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 > Tow vehicle charging RV batteries

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time2roll

Southern California

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Posted: 12/05/20 03:23pm Link  |  Quote  |  Print  |  Notify Moderator

Most oem charge circuits are fused at 40 amps so I would just get the 20 amp Renogy (or similar) so as not to open the fuse.
I assume the 20 amp rated output can require 30 amps input.


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pianotuna

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Posted: 12/05/20 03:48pm Link  |  Quote  |  Print  |  Notify Moderator

Or add a circuit breaker before the dc to DC device.


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time2roll

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Posted: 12/05/20 05:44pm Link  |  Quote  |  Print  |  Notify Moderator

Open breaker has the same effect as an open fuse..... No charging.

pianotuna

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Posted: 12/05/20 05:46pm Link  |  Quote  |  Print  |  Notify Moderator

Mine are automatic circuit breakers--intended to protect the alternator.

01tundra

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Posted: 12/08/20 07:43am Link  |  Quote  |  Print  |  Notify Moderator

I ran a dedicated 4AWG charge circuit from one of our truck batteries back to a 150A Anderson plug mounted on the hitch. Used a Blue Sea 50A battery post fuse on the truck.

Installed a 4AWG pigtail in the trailer that powers a Victron 12/12-18 DC-DC charger.

We now get 25A charge current to our trailer batteries.

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StirCrazy

Kamloops, BC, Canada

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Posted: 12/08/20 08:07am Link  |  Quote  |  Print  |  Notify Moderator

theoldwizard1 wrote:


Sometime around 2000, the entire auto industry switched to "smart charging". Smart charging is when the PCM controls the output voltage to the alternator to limit the voltage to "just enough" to replenish the battery after a start and not left the voltage go so low as to discharge the starting battery.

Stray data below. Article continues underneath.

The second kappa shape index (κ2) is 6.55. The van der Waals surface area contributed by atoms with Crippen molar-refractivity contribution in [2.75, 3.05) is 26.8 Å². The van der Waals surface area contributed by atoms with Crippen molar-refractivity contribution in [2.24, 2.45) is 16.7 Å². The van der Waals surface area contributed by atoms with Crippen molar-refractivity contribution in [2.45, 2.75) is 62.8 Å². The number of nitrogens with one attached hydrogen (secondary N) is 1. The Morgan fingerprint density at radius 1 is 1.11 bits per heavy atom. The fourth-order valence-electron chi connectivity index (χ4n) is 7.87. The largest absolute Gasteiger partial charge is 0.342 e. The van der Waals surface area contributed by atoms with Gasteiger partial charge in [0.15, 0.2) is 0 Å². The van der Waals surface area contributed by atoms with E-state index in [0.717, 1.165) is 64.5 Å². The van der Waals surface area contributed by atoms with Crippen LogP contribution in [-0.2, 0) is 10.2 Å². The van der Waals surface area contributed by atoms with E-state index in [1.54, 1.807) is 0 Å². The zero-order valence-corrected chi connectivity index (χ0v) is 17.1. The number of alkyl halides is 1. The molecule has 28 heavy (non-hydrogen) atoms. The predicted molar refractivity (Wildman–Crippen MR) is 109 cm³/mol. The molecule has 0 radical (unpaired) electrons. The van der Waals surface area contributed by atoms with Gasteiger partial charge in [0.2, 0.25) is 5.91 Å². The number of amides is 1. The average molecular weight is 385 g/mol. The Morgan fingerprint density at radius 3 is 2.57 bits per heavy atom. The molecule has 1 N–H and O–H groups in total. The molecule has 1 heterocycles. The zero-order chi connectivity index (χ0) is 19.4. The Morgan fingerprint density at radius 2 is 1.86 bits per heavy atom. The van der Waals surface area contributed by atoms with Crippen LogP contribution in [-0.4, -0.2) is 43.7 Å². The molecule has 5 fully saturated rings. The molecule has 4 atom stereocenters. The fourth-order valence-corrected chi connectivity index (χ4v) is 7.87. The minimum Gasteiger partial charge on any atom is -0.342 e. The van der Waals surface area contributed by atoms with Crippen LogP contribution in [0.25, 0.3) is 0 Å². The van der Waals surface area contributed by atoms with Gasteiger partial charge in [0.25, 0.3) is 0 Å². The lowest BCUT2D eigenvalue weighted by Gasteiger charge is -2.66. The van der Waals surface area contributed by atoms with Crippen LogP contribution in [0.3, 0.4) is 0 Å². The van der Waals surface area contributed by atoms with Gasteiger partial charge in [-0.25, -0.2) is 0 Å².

This means that about 5-10 minutes after starting you vehicle the output of the alternator is about 13.2V-13.4V and there is not much you can do about that !

USING HUGE WIRING FROM THE VEHICLE BATTERY TO THE RV BATTERY DOES NOT SOLVE THIS PROBLEM !

The only solution is a DC-DC battery charger mounted close to the RV battery. Most can accept voltages as low as 10V-11V and boost them up to the proper voltage (>14V) to charge a battery.


if your rv batteries are down this should put a load on the system that the PCM will see and it should increase the output accordingly which would mean the larger size wire should work. where your describing would be when the rv batteries are charged and that wouldnt matter much at that point.

it does still leave the questions on weather the voltage will be the ideal voltage for your batteries where a good dc to dc will let you chose charging profiles, instead of just being in bulk the whole time

Steve


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blaczero

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Posted: 12/21/20 09:34am Link  |  Quote  |  Print  |  Notify Moderator

01tundra wrote:

I ran a dedicated 4AWG charge circuit from one of our truck batteries back to a 150A Anderson plug mounted on the hitch. Used a Blue Sea 50A battery post fuse on the truck.

Installed a 4AWG pigtail in the trailer that powers a Victron 12/12-18 DC-DC charger.

We now get 25A charge current to our trailer batteries.

[image]

[image]

[image]

[image]

[image]

[image]


This is great, thanks for the images.

pianotuna

Regina, SK, Canada

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Posted: 12/21/20 04:49pm Link  |  Quote  |  Print  |  Notify Moderator

StirCrazy wrote:

theoldwizard1 wrote:


Sometime around 2000, the entire auto industry switched to "smart charging". Smart charging is when the PCM controls the output voltage to the alternator to limit the voltage to "just enough" to replenish the battery after a start and not left the voltage go so low as to discharge the starting battery.

This means that about 5-10 minutes after starting you vehicle the output of the alternator is about 13.2V-13.4V and there is not much you can do about that !

USING HUGE WIRING FROM THE VEHICLE BATTERY TO THE RV BATTERY DOES NOT SOLVE THIS PROBLEM !

The only solution is a DC-DC battery charger mounted close to the RV battery. Most can accept voltages as low as 10V-11V and boost them up to the proper voltage (>14V) to charge a battery.


if your rv batteries are down this should put a load on the system that the PCM will see and it should increase the output accordingly which would mean the larger size wire should work.

Steve


Hi Steve,

No. Even with wire intended to carry 80 amps, I do not get "more charging" from the alternator--unless I put a 150 amp load on the house batteries. As soon as I remove the load charging goes back to being minimal.

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